Taxes and DWL2 - In this chapter, look for the answers to...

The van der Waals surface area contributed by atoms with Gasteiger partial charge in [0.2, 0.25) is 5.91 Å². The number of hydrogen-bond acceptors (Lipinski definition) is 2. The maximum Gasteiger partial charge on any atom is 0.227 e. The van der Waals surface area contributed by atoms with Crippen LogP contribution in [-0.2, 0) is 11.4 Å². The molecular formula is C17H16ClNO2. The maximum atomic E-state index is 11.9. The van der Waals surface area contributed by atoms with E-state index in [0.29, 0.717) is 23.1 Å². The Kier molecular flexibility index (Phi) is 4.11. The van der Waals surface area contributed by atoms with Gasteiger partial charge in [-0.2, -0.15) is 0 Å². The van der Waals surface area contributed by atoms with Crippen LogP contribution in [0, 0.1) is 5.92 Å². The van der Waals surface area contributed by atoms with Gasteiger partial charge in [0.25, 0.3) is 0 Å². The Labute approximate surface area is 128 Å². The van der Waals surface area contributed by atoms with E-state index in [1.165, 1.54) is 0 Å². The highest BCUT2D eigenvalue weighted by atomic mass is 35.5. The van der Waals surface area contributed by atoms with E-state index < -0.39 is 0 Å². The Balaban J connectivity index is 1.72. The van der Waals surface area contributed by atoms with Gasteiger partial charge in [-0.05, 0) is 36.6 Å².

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Unformatted text preview: In this chapter, look for the answers to these questions: How does a tax affect consumer surplus, producer surplus, and total surplus? What is the deadweight loss of a tax? What factors determine the size of this deadweight loss? CHAPTER 8 APPLICATION: THE COSTS OF TAXATION 1 Review from Chapter 6: A tax is a wedge between the price buyers pay and the price sellers receive. A tax raises the price buyers pay and lowers the price sellers receive. A tax reduces the quantity bought & sold. These effects are the same whether the tax is imposed on buyers or sellers, so we do not make this distinction in this chapter. CHAPTER 8 APPLICATION: THE COSTS OF TAXATION 2 The Effects of a Tax With no tax, eq'm price is PE and quantity is QE . Govt imposes a tax of $T per unit. The price buyers pay is PB , the price sellers receive is PS , and quantity is QT . CHAPTER 8 P Size of tax = $T PB PE PS D S QT QE Q APPLICATION: THE COSTS OF TAXATION 3 The Effects of a Tax P The tax generates revenue equal to $ T x QT . Size of tax = $T PB PE PS D S QT CHAPTER 8 APPLICATION: THE COSTS OF TAXATION QE Q 4 The Effects of a Tax Next, we use the tools of welfare economics to measure the gains and losses from a tax. We will determine consumer surplus (CS), producer surplus (PS), tax revenue, and total surplus with and without the tax. Tax revenue is included in total surplus, because tax revenue can be used to provide services such as roads, police, public education, etc. CHAPTER 8 APPLICATION: THE COSTS OF TAXATION 5 The Effects of a Tax Without a tax, CS = A + B + C PS = D + E + F Tax revenue = 0 Total surplus = CS + PS =A+B+C +D+E+F PE F A B D C E D S P QT CHAPTER 8 APPLICATION: THE COSTS OF TAXATION QE Q 6 The Effects of a Tax With the tax, CS = A PS = F Tax revenue =B+D Total surplus =A+B +D+F The tax causes total surplus to fall by C + E CHAPTER 8 P A PB B D PS F C E S D QT QE Q APPLICATION: THE COSTS OF TAXATION 7 The Effects of a Tax P C + E is called the deadweight loss (DWL) of the tax, the fall in total surplus that results from a market distortion, such as a tax. A PB B D PS F C E S D QT CHAPTER 8 APPLICATION: THE COSTS OF TAXATION QE Q 8 About the Deadweight Loss Because of the tax, the units between QT and QE are not sold. The value of these units to buyers is greater than the cost of producing them, so the tax has prevented some mutually beneficial trades. CHAPTER 8 P PB S PS D QT QE Q APPLICATION: THE COSTS OF TAXATION 9 A C T I V E L E A R N I N G 1: Analysis of tax A. Compute P $ 400 The market for airplane tickets CS, PS, and total surplus without a tax. B. If $100 tax 350 300 250 200 150 100 50 0 0 25 50 75 100 125 10 S per ticket, compute CS, PS, tax revenue, total surplus, and DWL. D Q A C T I V E L E A R N I N G 1: Answers to A P $ 400 The market for airplane tickets CS = x $200 x 100 = $10,000 350 300 250 PS = x $200 x 100 P = 200 = $10,000 150 100 total surplus = $10,000 + $10,000 50 = $20,000 0 0 25 50 S D Q 75 100 125 11 A C T I V E L E A R N I N G 1: Answers to B CS = x $150 x 75 = $5,625 PS = $5,625 tax revenue = $100 x 75 = $7,500 total surplus = $18,750 DWL = $1,250 P $ 400 A $100 tax on airplane tickets 350 300 PB = 250 S 200 PS = 150 100 50 0 0 25 50 D Q 75 100 125 12 What Determines the Size of the DWL? The govt needs tax revenue to finance roads, schools, police, etc., so it must tax some goods and services. Which ones? One answer is that govt should tax the goods or services with the smallest DWL. So when is the DWL small vs. large? Turns out it depends on the elasticities of supply and demand. Recall: The price elasticity of demand (or supply) measures how much quantity demanded (or supplied) changes when the price changes. CHAPTER 8 APPLICATION: THE COSTS OF TAXATION 13 DWL and the Elasticity of Supply When supply is inelastic, the DWL of a tax is small. P S Size of tax D Q CHAPTER 8 APPLICATION: THE COSTS OF TAXATION 14 DWL and the Elasticity of Supply P The more elastic is supply, the larger is the DWL. S Size of tax D Q CHAPTER 8 APPLICATION: THE COSTS OF TAXATION 15 DWL and the Elasticity of Supply When demand is inelastic, the DWL of a tax is small. P S Size of tax D Q CHAPTER 8 APPLICATION: THE COSTS OF TAXATION 16 DWL and the Elasticity of Supply P S The more elastic is demand, the larger is the DWL. Size of tax D Q CHAPTER 8 APPLICATION: THE COSTS OF TAXATION 17 Why Elasticity Affects the Size of DWL A tax distorts the market outcome: consumers buy less and producers sell less, so eq'm Q is below the surplus-maximizing quantity. Elasticity measures how much buyers and sellers respond to changes in price, and therefore determines how much the tax distorts the market outcome. CHAPTER 8 APPLICATION: THE COSTS OF TAXATION 18 A C T I V E L E A R N I N G 2: Elasticity and DWL of a tax Would the DWL of a tax be larger if the tax were on A. Rice Krispies or sunscreen? B. Hotel rooms in the short run or hotel rooms in the long run? C. Groceries or meals at fancy restaurants? 19 A C T I V E L E A R N I N G 2: Answers A. Rice Krispies or sunscreen From Chapter 5: Rice Krispies has many more close substitutes than sunscreen, so demand for Rice Krispies is more price-elastic than demand for sunscreen. So, a tax on Rice Krispies would cause a larger DWL than a tax on sunscreen. 20 A C T I V E L E A R N I N G 2: Answers B. Hotel rooms in the short run or long run From Chapter 5: The price elasticities of demand and supply for hotel rooms are larger in the long run than in the short run. So, a tax on hotel rooms would cause a larger DWL in the long run than in the short run. 21 A C T I V E L E A R N I N G 2: Answers C. Groceries or meals at fancy restaurants From Chapter 5: Groceries are more of a necessity and therefore less price-elastic than meals at fancy restaurants. So, a tax on restaurant meals would cause a larger DWL than a tax on groceries. 22 ...